The Brexit Party and UKIP should realise they're not going to achieve a no deal outcome and probably won't win any seats, and by contesting Tory seats and splitting the leave vote they are only increasing the likelihood of a second referendum. Their best move would be to stand aside and support Boris.

Labour, the Lib Dems and the Greens can fight over the remain vote.
Re: General Election campaign
Post Tue Oct 29, 2019 10:58 pm
Posted by The Ghost of '99 on Tue Oct 29, 2019 10:58 pm
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Looking at it logically, where will the Tories win the seats they'll need to to offset losses elsewhere - it is highly likely they are going to lose seats in Scotland, the South West and London so will need to more than compensate by gains in the Midlands and the north. If the polls remain as they are that's possible, if the lead dips a bit it starts to become more difficult because you're having to win seats that are historically very resistant to Tory charms.

They will be hoping to make it all about Brexit but if it flips to domestic policies they will be harder pressed because the country doesn't typically favour that many of the Conservatives' policies.
"Brian McDermott, with a wry smile, nods when asked if he remembers a specific incident which made him realise he was a prick. 'I do', he murmurs."
Re: General Election campaign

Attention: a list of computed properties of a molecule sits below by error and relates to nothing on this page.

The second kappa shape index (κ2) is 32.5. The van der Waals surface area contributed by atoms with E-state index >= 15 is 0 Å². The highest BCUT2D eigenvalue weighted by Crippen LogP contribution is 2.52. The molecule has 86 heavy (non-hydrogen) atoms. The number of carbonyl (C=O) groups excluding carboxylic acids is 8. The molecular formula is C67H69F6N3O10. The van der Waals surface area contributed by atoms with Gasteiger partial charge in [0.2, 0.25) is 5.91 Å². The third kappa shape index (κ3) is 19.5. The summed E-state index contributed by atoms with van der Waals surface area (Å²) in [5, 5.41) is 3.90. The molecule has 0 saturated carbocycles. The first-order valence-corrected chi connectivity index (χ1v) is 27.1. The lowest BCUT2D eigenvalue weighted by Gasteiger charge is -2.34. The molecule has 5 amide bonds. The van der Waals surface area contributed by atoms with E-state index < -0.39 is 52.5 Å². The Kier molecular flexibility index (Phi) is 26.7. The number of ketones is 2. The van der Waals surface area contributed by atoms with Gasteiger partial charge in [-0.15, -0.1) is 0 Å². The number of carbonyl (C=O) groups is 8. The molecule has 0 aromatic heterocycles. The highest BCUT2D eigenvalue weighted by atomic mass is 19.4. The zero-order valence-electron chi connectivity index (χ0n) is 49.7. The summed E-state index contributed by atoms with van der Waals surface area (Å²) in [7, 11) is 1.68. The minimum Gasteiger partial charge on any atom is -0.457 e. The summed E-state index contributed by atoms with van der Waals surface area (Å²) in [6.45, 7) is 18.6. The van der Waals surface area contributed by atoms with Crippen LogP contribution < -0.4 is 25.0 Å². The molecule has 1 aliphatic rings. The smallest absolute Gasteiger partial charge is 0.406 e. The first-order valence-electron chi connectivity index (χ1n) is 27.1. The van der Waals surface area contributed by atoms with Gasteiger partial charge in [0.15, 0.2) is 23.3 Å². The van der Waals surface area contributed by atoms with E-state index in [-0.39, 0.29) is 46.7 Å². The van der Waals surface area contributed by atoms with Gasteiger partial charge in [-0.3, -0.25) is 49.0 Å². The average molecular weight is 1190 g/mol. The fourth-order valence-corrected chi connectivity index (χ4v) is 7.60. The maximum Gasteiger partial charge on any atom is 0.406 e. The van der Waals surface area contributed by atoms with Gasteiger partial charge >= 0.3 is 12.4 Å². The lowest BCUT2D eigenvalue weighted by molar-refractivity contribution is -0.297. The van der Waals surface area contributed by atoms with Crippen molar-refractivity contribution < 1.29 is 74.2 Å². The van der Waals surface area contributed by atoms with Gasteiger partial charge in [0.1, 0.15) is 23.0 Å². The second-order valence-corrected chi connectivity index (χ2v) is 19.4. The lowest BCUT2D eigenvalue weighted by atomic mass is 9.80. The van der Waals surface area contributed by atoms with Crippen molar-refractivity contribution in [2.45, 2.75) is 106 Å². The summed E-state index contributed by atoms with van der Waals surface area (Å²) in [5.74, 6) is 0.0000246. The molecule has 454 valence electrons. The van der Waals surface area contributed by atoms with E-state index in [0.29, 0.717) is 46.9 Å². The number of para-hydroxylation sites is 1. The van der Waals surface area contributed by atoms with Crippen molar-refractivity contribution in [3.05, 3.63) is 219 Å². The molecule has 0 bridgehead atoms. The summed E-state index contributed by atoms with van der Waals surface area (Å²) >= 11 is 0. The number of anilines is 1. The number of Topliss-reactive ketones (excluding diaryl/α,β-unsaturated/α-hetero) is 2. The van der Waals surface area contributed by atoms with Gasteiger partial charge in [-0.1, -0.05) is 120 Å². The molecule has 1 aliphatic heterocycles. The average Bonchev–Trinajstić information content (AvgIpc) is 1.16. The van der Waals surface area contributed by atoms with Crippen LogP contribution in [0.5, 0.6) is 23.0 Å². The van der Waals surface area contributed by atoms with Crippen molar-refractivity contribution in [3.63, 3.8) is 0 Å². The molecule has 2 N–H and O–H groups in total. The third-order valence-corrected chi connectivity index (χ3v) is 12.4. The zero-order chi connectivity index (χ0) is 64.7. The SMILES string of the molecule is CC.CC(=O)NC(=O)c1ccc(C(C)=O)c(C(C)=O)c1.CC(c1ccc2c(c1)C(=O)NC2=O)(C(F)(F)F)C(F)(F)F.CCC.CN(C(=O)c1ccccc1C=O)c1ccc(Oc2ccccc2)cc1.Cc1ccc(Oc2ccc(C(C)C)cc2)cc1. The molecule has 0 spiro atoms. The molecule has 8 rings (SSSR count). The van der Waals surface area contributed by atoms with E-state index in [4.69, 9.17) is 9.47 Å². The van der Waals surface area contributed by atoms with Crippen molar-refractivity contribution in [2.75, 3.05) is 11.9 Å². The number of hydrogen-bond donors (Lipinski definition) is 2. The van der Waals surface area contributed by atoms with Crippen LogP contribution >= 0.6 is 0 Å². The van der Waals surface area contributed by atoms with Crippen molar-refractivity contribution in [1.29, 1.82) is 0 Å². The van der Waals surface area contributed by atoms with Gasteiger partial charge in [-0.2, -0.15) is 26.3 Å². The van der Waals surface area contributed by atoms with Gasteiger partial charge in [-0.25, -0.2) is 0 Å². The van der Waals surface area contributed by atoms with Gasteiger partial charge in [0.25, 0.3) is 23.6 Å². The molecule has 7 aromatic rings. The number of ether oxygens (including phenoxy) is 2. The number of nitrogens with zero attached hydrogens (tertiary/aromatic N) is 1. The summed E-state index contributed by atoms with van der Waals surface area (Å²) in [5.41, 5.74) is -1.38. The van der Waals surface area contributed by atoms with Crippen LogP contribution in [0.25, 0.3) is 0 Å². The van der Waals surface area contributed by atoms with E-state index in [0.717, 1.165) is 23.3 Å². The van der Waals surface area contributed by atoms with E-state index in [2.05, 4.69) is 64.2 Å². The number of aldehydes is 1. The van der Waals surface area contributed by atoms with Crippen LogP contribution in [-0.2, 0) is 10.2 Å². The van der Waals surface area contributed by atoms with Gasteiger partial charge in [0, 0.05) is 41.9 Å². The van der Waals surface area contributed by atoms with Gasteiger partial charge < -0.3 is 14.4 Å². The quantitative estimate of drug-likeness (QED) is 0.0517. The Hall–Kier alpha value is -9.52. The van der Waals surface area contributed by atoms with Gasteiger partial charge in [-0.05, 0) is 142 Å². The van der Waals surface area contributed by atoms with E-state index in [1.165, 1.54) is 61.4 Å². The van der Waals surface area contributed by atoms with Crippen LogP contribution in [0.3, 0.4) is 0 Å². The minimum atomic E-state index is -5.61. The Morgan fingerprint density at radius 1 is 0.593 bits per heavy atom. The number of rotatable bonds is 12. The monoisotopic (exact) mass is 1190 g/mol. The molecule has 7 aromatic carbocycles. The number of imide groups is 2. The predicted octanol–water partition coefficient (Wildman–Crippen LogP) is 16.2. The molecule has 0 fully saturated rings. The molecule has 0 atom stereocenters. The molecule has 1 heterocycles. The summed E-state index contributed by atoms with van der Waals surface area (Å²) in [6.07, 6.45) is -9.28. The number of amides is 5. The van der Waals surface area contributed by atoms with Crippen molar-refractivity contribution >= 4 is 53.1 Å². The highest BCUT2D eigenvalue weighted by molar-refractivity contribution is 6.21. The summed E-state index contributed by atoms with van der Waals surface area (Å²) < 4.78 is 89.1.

Post Wed Oct 30, 2019 7:00 am
Posted by IR80 on Wed Oct 30, 2019 7:00 am
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The Ghost of '99 wrote:
Looking at it logically, where will the Tories win the seats they'll need to to offset losses elsewhere - it is highly likely they are going to lose seats in Scotland, the South West and London so will need to more than compensate by gains in the Midlands and the north. If the polls remain as they are that's possible, if the lead dips a bit it starts to become more difficult because you're having to win seats that are historically very resistant to Tory charms.

They will be hoping to make it all about Brexit but if it flips to domestic policies they will be harder pressed because the country doesn't typically favour that many of the Conservatives' policies.

Says your jaundiced straw polling?
Re: General Election campaign
Post Wed Oct 30, 2019 12:51 pm
Posted by The Ghost of '99 on Wed Oct 30, 2019 12:51 pm
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IR80 wrote:
Says your jaundiced straw polling?

Says anyone who knows anything about the detail of British politics. I understand this probably wouldn't include you.